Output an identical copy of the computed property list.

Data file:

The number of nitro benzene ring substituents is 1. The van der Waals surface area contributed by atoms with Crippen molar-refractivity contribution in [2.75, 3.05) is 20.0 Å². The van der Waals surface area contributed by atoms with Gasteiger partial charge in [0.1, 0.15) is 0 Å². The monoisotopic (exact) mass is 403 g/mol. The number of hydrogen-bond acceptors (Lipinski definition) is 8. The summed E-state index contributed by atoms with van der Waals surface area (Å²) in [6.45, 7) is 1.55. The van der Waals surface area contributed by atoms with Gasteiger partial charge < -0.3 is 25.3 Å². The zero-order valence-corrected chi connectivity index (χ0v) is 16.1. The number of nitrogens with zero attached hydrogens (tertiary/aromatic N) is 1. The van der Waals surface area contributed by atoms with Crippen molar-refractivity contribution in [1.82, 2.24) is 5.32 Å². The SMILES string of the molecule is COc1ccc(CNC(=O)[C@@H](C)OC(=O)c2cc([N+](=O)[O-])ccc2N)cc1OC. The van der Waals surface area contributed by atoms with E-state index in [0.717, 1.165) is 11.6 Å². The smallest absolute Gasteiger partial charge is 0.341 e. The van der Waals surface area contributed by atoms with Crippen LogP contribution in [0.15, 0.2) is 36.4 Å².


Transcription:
The number of nitro benzene ring substituents is 1. The van der Waals surface area contributed by atoms with Crippen molar-refractivity contribution in [2.75, 3.05) is 20.0 Å². The van der Waals surface area contributed by atoms with Gasteiger partial charge in [0.1, 0.15) is 0 Å². The monoisotopic (exact) mass is 403 g/mol. The number of hydrogen-bond acceptors (Lipinski definition) is 8. The summed E-state index contributed by atoms with van der Waals surface area (Å²) in [6.45, 7) is 1.55. The van der Waals surface area contributed by atoms with Gasteiger partial charge < -0.3 is 25.3 Å². The zero-order valence-corrected chi connectivity index (χ0v) is 16.1. The number of nitrogens with zero attached hydrogens (tertiary/aromatic N) is 1. The van der Waals surface area contributed by atoms with Crippen molar-refractivity contribution in [1.82, 2.24) is 5.32 Å². The SMILES string of the molecule is COc1ccc(CNC(=O)[C@@H](C)OC(=O)c2cc([N+](=O)[O-])ccc2N)cc1OC. The van der Waals surface area contributed by atoms with E-state index in [0.717, 1.165) is 11.6 Å². The smallest absolute Gasteiger partial charge is 0.341 e. The van der Waals surface area contributed by atoms with Crippen LogP contribution in [0.15, 0.2) is 36.4 Å².